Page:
For a lot of GPs (maybe most GPs), it’s more reactive. They’re either sourcing things from trading desk on Wall Street—if it’s a distressed for control—or, in many cases, it’ll be from investment banking community. We do field investment banking community deal flow, but most of our activity that we pursue is situations where we do it directly. We can set our own agenda and our own timeline, if you will.

Snow: Talk about the kind of due diligence you would do when an opportunity becomes available. How is it distinct from the kind of due diligence—the regular way a private equity firm would conduct things?

Zenni: Our due-diligence process is pretty lengthy and we like doing it exclusively with counterparties. And when I say lengthy—it’s a combination of both the financial investment part of our team as well as the operational team. In many cases, it’ll be months.

When you have an auction, even in investment banking process, a banker is hired for the sale. There’s a process of identifying potential acquiring entities. Then, the books are sent out and there’s a timeline. Bids are due two months from now. It’s not a process we particularly like; we usually try to shy away from those. In many cases, frankly, we’ll say if the auction fails, let us know.

Snow: Talk about some important factors in the market right now that are affecting both your ability to source new opportunities and also the fortunes of the portfolio companies you already own. I’m going to guess the debt markets and the economy are looming large, but how does that affect your specific strategy?

Zenni: I’ve been around a while, and if you look at the common themes today, you’ve got forgiving credit markets, which have consequences of balance sheets that are forgiving to the owners. Meaning there’s no financial covenants in many of these transactions. In the senior debt, the maturities are very long, so it gives the owner of those companies a lot of latitude on timeline. And it’s pretty much extended and there’s a lot of the proverbial “kicking the can down the road,” even when those do get into some difficulties.

Then, you’ve got the overlay currently of commodity prices, specifically oil prices, which have a fairly large ripple effect, frankly, that is still being played out. I’m not sure the marketplace at large has really sorted out what the end result of that’s going to be, but I think you’re going to see default rates rise. In our particular case, it’s going to be more of the secondary companies, the middle market, that support some of the oil-related companies. But if you think about, it impacts retail spending. It impacts budget deficits and all those kinds of things.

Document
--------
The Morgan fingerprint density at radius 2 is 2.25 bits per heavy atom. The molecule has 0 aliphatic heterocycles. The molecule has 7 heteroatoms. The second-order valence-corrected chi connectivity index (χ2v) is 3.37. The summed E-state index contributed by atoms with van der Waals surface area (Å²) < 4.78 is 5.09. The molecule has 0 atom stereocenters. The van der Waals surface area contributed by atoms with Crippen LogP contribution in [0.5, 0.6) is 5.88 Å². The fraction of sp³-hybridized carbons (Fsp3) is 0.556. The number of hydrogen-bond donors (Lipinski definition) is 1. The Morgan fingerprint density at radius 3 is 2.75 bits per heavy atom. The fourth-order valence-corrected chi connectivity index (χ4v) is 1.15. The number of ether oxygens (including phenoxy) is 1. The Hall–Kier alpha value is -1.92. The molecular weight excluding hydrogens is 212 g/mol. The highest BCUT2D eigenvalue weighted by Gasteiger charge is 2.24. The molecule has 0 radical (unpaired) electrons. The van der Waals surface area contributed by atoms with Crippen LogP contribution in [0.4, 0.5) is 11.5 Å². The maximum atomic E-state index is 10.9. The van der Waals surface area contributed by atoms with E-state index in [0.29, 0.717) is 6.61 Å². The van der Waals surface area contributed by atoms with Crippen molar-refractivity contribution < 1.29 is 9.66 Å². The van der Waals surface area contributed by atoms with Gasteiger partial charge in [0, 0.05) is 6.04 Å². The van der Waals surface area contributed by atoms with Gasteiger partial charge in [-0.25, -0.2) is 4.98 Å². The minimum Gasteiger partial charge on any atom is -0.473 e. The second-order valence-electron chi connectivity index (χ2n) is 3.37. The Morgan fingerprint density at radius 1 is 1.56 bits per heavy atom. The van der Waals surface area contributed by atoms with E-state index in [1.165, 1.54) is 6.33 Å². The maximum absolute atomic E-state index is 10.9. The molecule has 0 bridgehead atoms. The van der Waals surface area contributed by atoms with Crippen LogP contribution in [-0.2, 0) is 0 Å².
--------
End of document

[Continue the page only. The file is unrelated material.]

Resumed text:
Snow: I have a question for you about the way you add operating value to your portfolio companies. By definition, all the companies you invest in have some form of operational challenge that has put them at a disadvantage. And your firm helps them get back on their feet. What are the most important steps you take to help map out a path to improvement for these companies?

Zenni: At the outset, while we’re doing the due diligence for a potential acquisition, we identify two large groups or a group of items or issues that we’ll address. One is balance sheet, right? In many cases, the balance sheet needs to be resized, in the form of restructuring or an out-of-court restructuring—something along those lines. So it’s a balance-sheet fix. But, on the other hand, there are also always operational items that we can address, depending on the industry and on the type of company. That gets mapped out very early on in the due-diligence process. We have a very large team. Today, we’re a little under 60 people from an organization standpoint. Half the team is the investment team and half of that team are operators, former CFOs, CEOs, industry-specific expertise.

So, we attack an acquisition with five or six people on it who are on it fairly regularly—daily for many months—executing on the plan we’ve developed on the front end. We’re looking to optimize the business because, in every case, the company was operating with less than an optimal deck, so to speak. Maybe it’s in bankruptcy. Maybe it’s breaching its financial covenants. Maybe the owner has walked away from the situation. There really is a drift, if you will. And we come in and we optimize the operations. In many cases, we’ll change out management. And we’re very hands-on—executing on something we’ve created at the outset.